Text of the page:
The world’s biggest collection of British-built bikes has been given a mammoth makeover in recent months and the new-look displays at the National Motorcycle Museum have just been unveiled. The five halls which showcase the majority of the museum’s machines have been completely reconfigured, bringing some remarkable motorcycles into the limelight and providing regular visitors with an entirely fresh perspective.
The NMM inventory runs to over a thousand British motorcycles, from familiar production models to rare prototypes and unique historic racers. Built in three different centuries by more than 170 manufacturers, these machines offer unparalleled insights into the history of the British motorcycle industry, its high points… and some of its weirder ideas. There’s only room for around 850 bikes to be displayed at any one time so the NMM team, headed by James Hewing, took this opportunity this winter to reorganise and showcase some of the museum’s star bikes which haven’t been seen of late.
Step into the foyer and you’ll be greeted by temporary exhibitions which at the moment include sidecar outfits and Velocette roadsters. There’s no admission charge to this area (you only pay to enter the permanent display halls) so you can easily browse through the extensive motorcycling memorabilia and books in the museum’s shop or grab lunch in the excellent restaurant upstairs.
Hall One provides an overview of the development of the British bike with its Sixty Glorious Years display. This theme was the idea of the museum’s founder, Roy Richards, and covers the period from 1898 to 1960. Bikes of all types and marques are displayed in chronological order from the earliest veterans through to the world-beating Triumph Bonneville. This hall also includes a series of special displays, dedicated to Geoff Duke, Vincent road machines and Sunbeam motorcycles.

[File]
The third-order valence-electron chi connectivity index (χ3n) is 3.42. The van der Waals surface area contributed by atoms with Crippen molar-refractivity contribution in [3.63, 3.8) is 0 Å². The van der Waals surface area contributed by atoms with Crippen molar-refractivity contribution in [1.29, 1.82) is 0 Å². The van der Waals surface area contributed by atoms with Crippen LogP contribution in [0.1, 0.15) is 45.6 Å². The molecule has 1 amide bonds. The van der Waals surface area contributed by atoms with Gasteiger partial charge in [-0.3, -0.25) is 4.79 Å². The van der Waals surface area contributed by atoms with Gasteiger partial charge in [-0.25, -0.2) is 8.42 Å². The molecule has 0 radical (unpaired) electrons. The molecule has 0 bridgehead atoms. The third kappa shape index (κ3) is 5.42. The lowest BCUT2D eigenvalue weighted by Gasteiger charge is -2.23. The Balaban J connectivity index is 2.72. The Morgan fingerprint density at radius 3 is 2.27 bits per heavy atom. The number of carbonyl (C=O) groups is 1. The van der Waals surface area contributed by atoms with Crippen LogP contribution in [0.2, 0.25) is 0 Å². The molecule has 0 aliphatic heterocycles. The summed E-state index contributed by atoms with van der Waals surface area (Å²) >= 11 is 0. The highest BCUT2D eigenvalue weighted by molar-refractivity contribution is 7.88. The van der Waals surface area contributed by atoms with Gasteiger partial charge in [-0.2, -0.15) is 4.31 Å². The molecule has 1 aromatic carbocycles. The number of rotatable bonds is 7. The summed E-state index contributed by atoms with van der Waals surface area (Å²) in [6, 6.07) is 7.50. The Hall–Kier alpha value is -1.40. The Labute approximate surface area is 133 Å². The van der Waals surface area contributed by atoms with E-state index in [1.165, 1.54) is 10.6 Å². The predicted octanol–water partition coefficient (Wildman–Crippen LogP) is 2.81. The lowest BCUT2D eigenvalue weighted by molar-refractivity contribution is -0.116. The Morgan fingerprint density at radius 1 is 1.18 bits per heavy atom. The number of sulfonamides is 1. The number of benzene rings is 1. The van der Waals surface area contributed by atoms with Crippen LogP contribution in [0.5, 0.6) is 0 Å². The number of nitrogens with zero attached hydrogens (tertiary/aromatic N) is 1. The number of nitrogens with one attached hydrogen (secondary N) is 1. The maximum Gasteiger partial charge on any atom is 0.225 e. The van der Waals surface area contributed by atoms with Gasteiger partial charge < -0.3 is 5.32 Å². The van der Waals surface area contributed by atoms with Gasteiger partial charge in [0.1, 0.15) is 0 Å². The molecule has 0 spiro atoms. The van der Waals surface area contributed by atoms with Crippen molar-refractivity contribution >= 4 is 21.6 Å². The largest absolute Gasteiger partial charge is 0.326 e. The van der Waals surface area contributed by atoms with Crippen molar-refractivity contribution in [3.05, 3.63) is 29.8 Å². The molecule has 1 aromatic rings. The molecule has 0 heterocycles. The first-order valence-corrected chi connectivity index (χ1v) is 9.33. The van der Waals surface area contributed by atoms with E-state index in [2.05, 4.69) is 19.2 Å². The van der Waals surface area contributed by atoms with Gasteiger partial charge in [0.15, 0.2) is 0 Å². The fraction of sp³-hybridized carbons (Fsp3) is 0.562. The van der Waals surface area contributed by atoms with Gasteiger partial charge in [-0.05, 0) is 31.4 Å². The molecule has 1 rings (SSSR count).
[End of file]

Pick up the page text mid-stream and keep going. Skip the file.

Hall Two features road-going motorcycles from manufacturers in alphabetical order, A to C (excluding BSA) which includes Brough Superior, alongside military machines and working bikes used by the police and other services, 22 prototypes, and the museum’s photo studio where you’ll find extra-special bikes on temporary loan.
Hall Three hosts the museum’s massive collection of BSA and Matchless motorcycles, all lined up in year order along with other roadsters D to M.
Hall Four features Norton, Triumph and Royal Enfield bikes; again, organised in chronological order.
Hall Five contains the NMM’s competition motorcycles including road race, off-road, sprint and drag bikes and world-beating record breakers. This is also where you’ll find the NMM’s famed array of ex-works Norton rotary racers including Steve Hislop’s TT-winning machine, nicknamed the White Charger.
And after you’ve viewed all that lot, you’ll definitely need to nip up to the café for a cuppa tea and a bun…
What: The National Motorcycle Museum
Where: Bickenhill, Solihull, B92 0EJ (SatNav B92 0ED)
When: Seven days a week, 8:30am to 5:30pm
Admission: £9.95 adult
More info: www.thenmm.co.uk